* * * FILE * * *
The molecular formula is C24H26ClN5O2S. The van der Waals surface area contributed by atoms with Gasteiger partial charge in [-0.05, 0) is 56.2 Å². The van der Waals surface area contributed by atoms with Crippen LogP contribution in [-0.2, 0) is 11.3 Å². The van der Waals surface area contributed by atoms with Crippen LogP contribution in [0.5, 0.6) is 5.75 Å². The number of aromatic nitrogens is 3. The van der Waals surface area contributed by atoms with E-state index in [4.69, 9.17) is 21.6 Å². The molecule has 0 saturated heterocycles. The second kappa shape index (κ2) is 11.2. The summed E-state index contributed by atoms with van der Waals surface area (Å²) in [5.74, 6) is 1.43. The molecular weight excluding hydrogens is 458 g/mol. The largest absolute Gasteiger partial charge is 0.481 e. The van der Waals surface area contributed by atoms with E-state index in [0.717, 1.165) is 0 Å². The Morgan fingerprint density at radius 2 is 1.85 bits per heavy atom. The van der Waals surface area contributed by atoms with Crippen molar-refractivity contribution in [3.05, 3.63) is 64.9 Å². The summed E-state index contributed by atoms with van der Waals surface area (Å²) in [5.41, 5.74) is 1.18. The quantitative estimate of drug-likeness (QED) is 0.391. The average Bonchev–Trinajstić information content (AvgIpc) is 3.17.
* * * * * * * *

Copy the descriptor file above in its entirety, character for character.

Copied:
The molecular formula is C24H26ClN5O2S. The van der Waals surface area contributed by atoms with Gasteiger partial charge in [-0.05, 0) is 56.2 Å². The van der Waals surface area contributed by atoms with Crippen LogP contribution in [-0.2, 0) is 11.3 Å². The van der Waals surface area contributed by atoms with Crippen LogP contribution in [0.5, 0.6) is 5.75 Å². The number of aromatic nitrogens is 3. The van der Waals surface area contributed by atoms with E-state index in [4.69, 9.17) is 21.6 Å². The molecule has 0 saturated heterocycles. The second kappa shape index (κ2) is 11.2. The summed E-state index contributed by atoms with van der Waals surface area (Å²) in [5.74, 6) is 1.43. The molecular weight excluding hydrogens is 458 g/mol. The largest absolute Gasteiger partial charge is 0.481 e. The van der Waals surface area contributed by atoms with E-state index in [0.717, 1.165) is 0 Å². The Morgan fingerprint density at radius 2 is 1.85 bits per heavy atom. The van der Waals surface area contributed by atoms with Crippen molar-refractivity contribution in [3.05, 3.63) is 64.9 Å². The summed E-state index contributed by atoms with van der Waals surface area (Å²) in [5.41, 5.74) is 1.18. The quantitative estimate of drug-likeness (QED) is 0.391. The average Bonchev–Trinajstić information content (AvgIpc) is 3.17.